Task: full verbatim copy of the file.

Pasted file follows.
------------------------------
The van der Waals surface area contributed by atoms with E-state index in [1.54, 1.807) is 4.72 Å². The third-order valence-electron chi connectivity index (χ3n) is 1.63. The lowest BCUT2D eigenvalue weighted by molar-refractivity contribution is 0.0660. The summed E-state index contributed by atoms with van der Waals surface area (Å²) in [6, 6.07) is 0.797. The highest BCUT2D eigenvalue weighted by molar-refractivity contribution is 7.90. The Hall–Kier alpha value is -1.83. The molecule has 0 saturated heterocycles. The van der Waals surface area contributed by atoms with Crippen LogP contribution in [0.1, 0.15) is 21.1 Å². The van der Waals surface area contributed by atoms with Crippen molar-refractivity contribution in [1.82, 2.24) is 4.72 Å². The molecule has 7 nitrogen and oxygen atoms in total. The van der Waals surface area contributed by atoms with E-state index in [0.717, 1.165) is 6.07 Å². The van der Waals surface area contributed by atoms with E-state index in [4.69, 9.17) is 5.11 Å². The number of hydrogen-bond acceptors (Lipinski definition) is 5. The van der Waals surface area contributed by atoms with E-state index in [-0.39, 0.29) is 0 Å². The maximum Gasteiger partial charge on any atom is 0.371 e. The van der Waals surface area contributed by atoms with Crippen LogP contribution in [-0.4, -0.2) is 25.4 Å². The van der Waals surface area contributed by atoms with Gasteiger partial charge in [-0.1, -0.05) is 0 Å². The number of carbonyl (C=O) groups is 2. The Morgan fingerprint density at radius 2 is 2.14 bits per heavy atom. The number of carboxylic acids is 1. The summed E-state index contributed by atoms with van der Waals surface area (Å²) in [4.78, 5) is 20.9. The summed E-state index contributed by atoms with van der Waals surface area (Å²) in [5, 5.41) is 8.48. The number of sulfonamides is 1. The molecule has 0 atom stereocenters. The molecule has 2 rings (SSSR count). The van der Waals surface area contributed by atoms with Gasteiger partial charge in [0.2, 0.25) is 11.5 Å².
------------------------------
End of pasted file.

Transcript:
The van der Waals surface area contributed by atoms with E-state index in [1.54, 1.807) is 4.72 Å². The third-order valence-electron chi connectivity index (χ3n) is 1.63. The lowest BCUT2D eigenvalue weighted by molar-refractivity contribution is 0.0660. The summed E-state index contributed by atoms with van der Waals surface area (Å²) in [6, 6.07) is 0.797. The highest BCUT2D eigenvalue weighted by molar-refractivity contribution is 7.90. The Hall–Kier alpha value is -1.83. The molecule has 0 saturated heterocycles. The van der Waals surface area contributed by atoms with Crippen LogP contribution in [0.1, 0.15) is 21.1 Å². The van der Waals surface area contributed by atoms with Crippen molar-refractivity contribution in [1.82, 2.24) is 4.72 Å². The molecule has 7 nitrogen and oxygen atoms in total. The van der Waals surface area contributed by atoms with E-state index in [0.717, 1.165) is 6.07 Å². The van der Waals surface area contributed by atoms with E-state index in [4.69, 9.17) is 5.11 Å². The number of hydrogen-bond acceptors (Lipinski definition) is 5. The van der Waals surface area contributed by atoms with E-state index in [-0.39, 0.29) is 0 Å². The maximum Gasteiger partial charge on any atom is 0.371 e. The van der Waals surface area contributed by atoms with Crippen LogP contribution in [-0.4, -0.2) is 25.4 Å². The van der Waals surface area contributed by atoms with Gasteiger partial charge in [-0.1, -0.05) is 0 Å². The number of carbonyl (C=O) groups is 2. The Morgan fingerprint density at radius 2 is 2.14 bits per heavy atom. The number of carboxylic acids is 1. The summed E-state index contributed by atoms with van der Waals surface area (Å²) in [4.78, 5) is 20.9. The summed E-state index contributed by atoms with van der Waals surface area (Å²) in [5, 5.41) is 8.48. The number of sulfonamides is 1. The molecule has 0 atom stereocenters. The molecule has 2 rings (SSSR count). The van der Waals surface area contributed by atoms with Gasteiger partial charge in [0.2, 0.25) is 11.5 Å².